• Today, the Supreme Court struck down a Massachusetts law providing a 35-foot “buffer zone” around abortion clinics so women could enter without being harassed. Amanda Marcotte argues that the court may have emboldened anti-abortion activists to get more in women’s faces. “One reason the areas around Massachusetts clinics are relatively peaceful is because protesters had to stand back a little. Ironically, it’s that peacefulness that allowed the court to argue that the buffer zone is an overkill.”
• Supreme Court watchers believe that Justice Samuel Alito is writing the opinion in Harris v. Quinn, which will be released Monday. Andy Kroll describes it as “a blockbuster case that could, in a worst-case scenario, wipe public-employee unions such as SEIU and AFSCME off the map,” and if Alito’s the one writing the decision, it well might.
• President Obama is asking Congress for $500 million to train and equip “vetted members of the Syran opposition.” Let’s hope the vetting is comprehensive.
• A new Civitas Institute poll shows Sen. Kay Hagan holding a narrow 47-43 lead over Thom Tillis in North Carolina.
• Fernando Espuelas says Republicans are doing themselves untold harm by killing immigration reform:
Many commentators in the right-wing media bubble write and speak about immigration and Latinos like scientists trying to understand some obscure species. They roll out polls that show Latinos are more interested in the economy than immigration. Is that different from any other voter group?
These pundocrats go terribly astray when they extrapolate Latino preoccupation with American economic growth as nullifying Hispanics’ deep passion for immigration reform. This is self-delusion on a titanic scale.
It’s one thing to speak to people about their most important issues, but if you’ve also communicated your contempt for them, no message will be easy to deliver.
• Steve Benen shares with us the bizarre story of Virginia Republicans breaking into Gov. Terry McAuliffe’s office over Father’s Day weekend to deliver the budget, in order to give him less time to deal with it. Classy!
• The Hill looks at the transcript of Hillary Clinton’s interview with the Guardian that got her in some trouble to see whether her remarks were unfairly taken out of context. It seems Clinton has a strong case — when she said of herself and her husband “we pay ordinary income tax, unlike a lot of people who are truly well off,” there’s really no reason to assume she wasn’t including them in that group. But it’s interesting that even in this article, the Hill misquotes her in the first paragraph, saying “Hillary Clinton said she and her husband were ‘unlike the truly well off’.'” If you’re going to write a piece on whether someone was being taken out of context, you really ought to get their words right.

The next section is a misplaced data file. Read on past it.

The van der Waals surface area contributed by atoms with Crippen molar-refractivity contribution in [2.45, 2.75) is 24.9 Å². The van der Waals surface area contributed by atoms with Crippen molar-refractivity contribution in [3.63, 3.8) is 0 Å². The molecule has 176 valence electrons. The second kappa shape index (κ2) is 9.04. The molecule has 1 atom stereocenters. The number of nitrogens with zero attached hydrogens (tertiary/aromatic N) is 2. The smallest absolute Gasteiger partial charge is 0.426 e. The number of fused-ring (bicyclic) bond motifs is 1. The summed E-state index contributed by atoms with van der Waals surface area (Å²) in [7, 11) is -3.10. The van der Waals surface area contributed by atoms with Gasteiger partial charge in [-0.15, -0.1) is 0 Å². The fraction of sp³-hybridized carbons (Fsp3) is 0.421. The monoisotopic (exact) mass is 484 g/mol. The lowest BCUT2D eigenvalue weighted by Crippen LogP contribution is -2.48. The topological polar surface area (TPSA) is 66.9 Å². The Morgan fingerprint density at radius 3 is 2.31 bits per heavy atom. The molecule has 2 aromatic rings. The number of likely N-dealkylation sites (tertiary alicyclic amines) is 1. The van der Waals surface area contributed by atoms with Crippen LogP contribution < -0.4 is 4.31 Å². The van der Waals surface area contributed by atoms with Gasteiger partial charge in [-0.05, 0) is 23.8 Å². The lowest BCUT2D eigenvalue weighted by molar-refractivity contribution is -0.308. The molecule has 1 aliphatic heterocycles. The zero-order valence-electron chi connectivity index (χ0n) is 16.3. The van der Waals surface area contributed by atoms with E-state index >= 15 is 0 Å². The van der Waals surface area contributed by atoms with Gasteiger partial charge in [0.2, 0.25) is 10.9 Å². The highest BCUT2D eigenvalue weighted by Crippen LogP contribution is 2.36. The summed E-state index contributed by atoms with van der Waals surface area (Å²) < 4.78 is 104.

• Brian Beutler looks at the increasingly desperate conspiracy theorizing over former IRS official Lois Lerner’s missing e-mails. Among her other nefarious powers, Lerner apparently is able to travel back in time, which she did to make her computer crash in 2011, two years before the scandal broke. “By sheer coincidence, pretty much every Republican in Congress who’s ‘not a scientist’ turns out to be an IT expert,” Beutler writes, “and they’ve rendered a unanimous judgment: The official explanation of the missing Lois Lerner emails is a lie, and the IRS is perpetrating a coverup.”
• Republicans, strong 10th Amendment advocates that they are, just love messing around with the District of Columbia’s laws. But something odd happened today: the House Appropriations Committee, in seeking to nullify a law passed by the D.C. City Council decriminalizing possession of small amounts of marijuana, may have inadvertently legalized pot in the District. What were those Republicans smoking?
• Linda Greenhouse has the best explanation of why the Supreme Court ruled yesterday that the police need a warrant to search your phone: justices have cellphones, too.
• Over at the American Prospect, I asked whether there’s anything the United States can do to stop drones from making it a more dangerous world and argued that John Boehner’s lawsuit against the Obama administration is just one more iteration of Republicans’ unwillingness to accept the legitimacy of the Obama presidency.
• And finally, here’s something to make you feel smug: Only 40 percent of Americans know that Republicans control the House and Democrats control the Senate, and 28 percent have no idea about either.